A day out at Vizille Castle

October 14, 2013

During the weekend we had a day out visiting Vizille, which was just a short 20 minute car journey down the road. Vizille is home to a majestic chateau, and to some wonderful childhood memories. I think we used to visit the castle in the summer; the grounds are perfect for picnicking and we used to play games and ride the ponies etc. One day, an unruly little toddler was playing too close to the lake and was constantly being told to come away, the next thing we knew my brother was in the lake. Fond fond memories... and those are the kind that I am in no hurry to forget!

I hadn't visited the museum so we started by having a wander through the exhibition. It offered a lot of interesting information about the French Revolution, but it was difficult to absorb it all without reading everything in a lot of detail. So we took the opportunity to admire the artwork and sculptures, absorb some of the history, and take some photos, (which I would never even have attempted in a museum prior to Marc's help.) 

After a lot of wandering around inside on a beautiful sunny day,
 it was more than time to get into the fresh air.

 We took a quick detour to the ice cream parlour and chose our favourite ice creams.
 Some of us weren't able to stick to our initial decisions, so there was a little thievery.

Next it was time for my most anticipated part: the gardens.

 After a good walk, we caught the sun going down and watched the light illuminate the trees. A photographer's dream: golden hour.

And that was the end to a wonderful day. After that, I reluctantly had to think about packing up, taking the journey back to England, before practically turning on the spot for my next destination... Sri Lanka!

Revisiting Where I Grew Up: The French Alps

October 13, 2013

I was born in the French Alps and this year I went back to visit family friends after a good seven years away. After making my way to Lyon airport, then catching a bus, followed by a train, I finally ended up in Vif- a small village that surrounds the village in which I grew up.
When I hopped off the train I was hit by the French summer heat, the silence of the small village, and the view of a chicken pen several metres from the train track. Only in France, where Health and Safety officers seem to have been negligent or overlooked rather a lot, I thought. Next it was time to head to the cafe/bar that was to be my home for a week. I felt like a complete outsider as I headed down the street with my suitcase in tow and all of the other bags and items of clothing that didn't quite make it into the suitcase. I probably looked quite a picture and it all felt a little surreal much like it might have felt for Lucy Snowe in Villette or, for a more contemporary reference, Zoe from Hart of Dixie. The little village is so far removed from where I live in England and as I walked practically the length of the village, two young girls were playing in their garden and offered me a friendly 'bonjour madam' as I walked past. It was such a small gesture, but it felt so alien when compared to the familiar hostility of any walkers by in England. I arrived in the courtyard that is home to the pharmacy, the restaurant, and my friend's cafe/bar, to find it closed. With no signal and no way of getting hold of anyone, I got comfortable on the bench by the fountain. It wasn't long though before I was greeted by my old friends. After a pretty interesting first day, I settled in very quickly and enjoyed a wonderful week.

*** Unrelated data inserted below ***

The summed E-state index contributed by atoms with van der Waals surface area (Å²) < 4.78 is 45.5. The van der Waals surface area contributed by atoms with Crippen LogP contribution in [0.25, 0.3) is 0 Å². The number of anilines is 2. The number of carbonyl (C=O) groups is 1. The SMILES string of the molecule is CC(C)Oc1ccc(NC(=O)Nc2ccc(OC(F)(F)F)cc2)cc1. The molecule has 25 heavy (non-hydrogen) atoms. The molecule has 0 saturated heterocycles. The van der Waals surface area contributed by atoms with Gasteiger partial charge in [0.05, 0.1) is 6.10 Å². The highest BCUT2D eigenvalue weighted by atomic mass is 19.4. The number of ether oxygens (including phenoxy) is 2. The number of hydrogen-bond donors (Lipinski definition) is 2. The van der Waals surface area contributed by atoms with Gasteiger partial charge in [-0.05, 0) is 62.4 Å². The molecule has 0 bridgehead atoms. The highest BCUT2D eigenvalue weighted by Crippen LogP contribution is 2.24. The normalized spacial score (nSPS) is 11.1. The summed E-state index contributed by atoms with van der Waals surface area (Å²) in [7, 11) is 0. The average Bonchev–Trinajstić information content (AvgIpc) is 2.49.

The week mainly consisted of early morning reading, eating my croissant, that was still warm from having been freshly baked and then delivered by the baker himself, (thank god I don't live in France for the sake of my waistline), and watching the regulars come and go all with their established order of an espresso or two whilst reading the paper, smoking, or chatting with friends. I spent the week in the style of a true flaneur and it was wonderful.

I read my first french novel since being a little girl: Albert Camus' La Peste. It wasn't quite along the same lines as the stories of talking ghosts that I had previously been familiar with in french, and nor was it half as enjoyable, despite being ever so slightly more critically acclaimed.
This was my alternative reading spot for the week: sat in the shade of the trees by the river. It really was the perfect tranquil reading spot, (apart from when a dog decided to paddle in the water which made me rise from a little slumber before being awakened fully with him shaking the water from his fur and, naturally, all over me.)

One of the days we picnicked by the river and Marc helped me with my photography. I have a lot to thank him for because from this week onwards I have been exclusively using the manual mode and feeling a lot more confident with my camera in general.

Whilst I was putting my newly acquired skills to practice, Marc had found himself a subject for his photos too- so everyone was happy! (Particularly since I didn't know that I was in his photos until afterwards)

After a wonderful lunch we had a game of petanque at my request. At one point, whilst I was losing in a devastating fashion, I thought I might have made a mistake asking to play it- especially against a french family. But it all turned out ok in the end because I clawed back to finish second, (of three) I think we can all agree that that is an achievement and a half!..

The evenings were spent sipping wine or in fact any drink from the large selection at the bar, and eating- lots and lots of eating. We reminisced, and I learnt some amusing stories about what I was like as a child. Tomorrow's nostalgic post will show one of our days out in a location that I was excited to revisit based on some very fond memories involving a lake and my brother's accidental entry into it.

All of the photos are mine save for those with me in, which are taken by Marc.